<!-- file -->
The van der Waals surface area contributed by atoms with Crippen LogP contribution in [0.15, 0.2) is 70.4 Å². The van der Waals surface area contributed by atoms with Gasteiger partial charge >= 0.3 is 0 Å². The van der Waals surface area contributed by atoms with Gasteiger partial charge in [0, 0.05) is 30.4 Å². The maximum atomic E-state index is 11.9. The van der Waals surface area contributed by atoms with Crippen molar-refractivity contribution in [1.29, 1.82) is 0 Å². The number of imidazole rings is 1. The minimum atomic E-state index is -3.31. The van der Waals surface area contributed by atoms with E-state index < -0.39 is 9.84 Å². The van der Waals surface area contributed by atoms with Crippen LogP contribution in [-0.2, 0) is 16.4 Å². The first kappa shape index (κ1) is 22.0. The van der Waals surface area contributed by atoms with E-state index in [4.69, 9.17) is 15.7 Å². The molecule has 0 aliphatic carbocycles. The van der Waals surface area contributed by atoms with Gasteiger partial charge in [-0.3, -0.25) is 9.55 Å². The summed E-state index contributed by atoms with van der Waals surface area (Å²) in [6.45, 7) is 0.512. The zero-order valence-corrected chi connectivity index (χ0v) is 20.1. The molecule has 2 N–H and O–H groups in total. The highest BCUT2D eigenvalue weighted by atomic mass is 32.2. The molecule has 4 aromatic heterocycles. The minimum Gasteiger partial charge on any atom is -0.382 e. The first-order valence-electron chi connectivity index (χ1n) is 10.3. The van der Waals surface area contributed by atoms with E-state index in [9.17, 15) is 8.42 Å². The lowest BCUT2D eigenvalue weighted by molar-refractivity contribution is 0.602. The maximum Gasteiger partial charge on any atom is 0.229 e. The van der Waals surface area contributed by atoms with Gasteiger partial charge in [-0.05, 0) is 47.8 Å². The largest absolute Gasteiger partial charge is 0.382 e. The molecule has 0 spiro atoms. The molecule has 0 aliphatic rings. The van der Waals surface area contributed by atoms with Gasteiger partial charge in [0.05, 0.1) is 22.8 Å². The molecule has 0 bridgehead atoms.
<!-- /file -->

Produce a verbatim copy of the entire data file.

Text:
The van der Waals surface area contributed by atoms with Crippen LogP contribution in [0.15, 0.2) is 70.4 Å². The van der Waals surface area contributed by atoms with Gasteiger partial charge >= 0.3 is 0 Å². The van der Waals surface area contributed by atoms with Gasteiger partial charge in [0, 0.05) is 30.4 Å². The maximum atomic E-state index is 11.9. The van der Waals surface area contributed by atoms with Crippen molar-refractivity contribution in [1.29, 1.82) is 0 Å². The number of imidazole rings is 1. The minimum atomic E-state index is -3.31. The van der Waals surface area contributed by atoms with E-state index < -0.39 is 9.84 Å². The van der Waals surface area contributed by atoms with Crippen LogP contribution in [-0.2, 0) is 16.4 Å². The first kappa shape index (κ1) is 22.0. The van der Waals surface area contributed by atoms with E-state index in [4.69, 9.17) is 15.7 Å². The molecule has 0 aliphatic carbocycles. The van der Waals surface area contributed by atoms with Gasteiger partial charge in [-0.3, -0.25) is 9.55 Å². The summed E-state index contributed by atoms with van der Waals surface area (Å²) in [6.45, 7) is 0.512. The zero-order valence-corrected chi connectivity index (χ0v) is 20.1. The molecule has 2 N–H and O–H groups in total. The highest BCUT2D eigenvalue weighted by atomic mass is 32.2. The molecule has 4 aromatic heterocycles. The minimum Gasteiger partial charge on any atom is -0.382 e. The first-order valence-electron chi connectivity index (χ1n) is 10.3. The van der Waals surface area contributed by atoms with E-state index in [9.17, 15) is 8.42 Å². The lowest BCUT2D eigenvalue weighted by molar-refractivity contribution is 0.602. The maximum Gasteiger partial charge on any atom is 0.229 e. The van der Waals surface area contributed by atoms with Gasteiger partial charge in [-0.05, 0) is 47.8 Å². The largest absolute Gasteiger partial charge is 0.382 e. The molecule has 0 spiro atoms. The molecule has 0 aliphatic rings. The van der Waals surface area contributed by atoms with Gasteiger partial charge in [0.05, 0.1) is 22.8 Å². The molecule has 0 bridgehead atoms.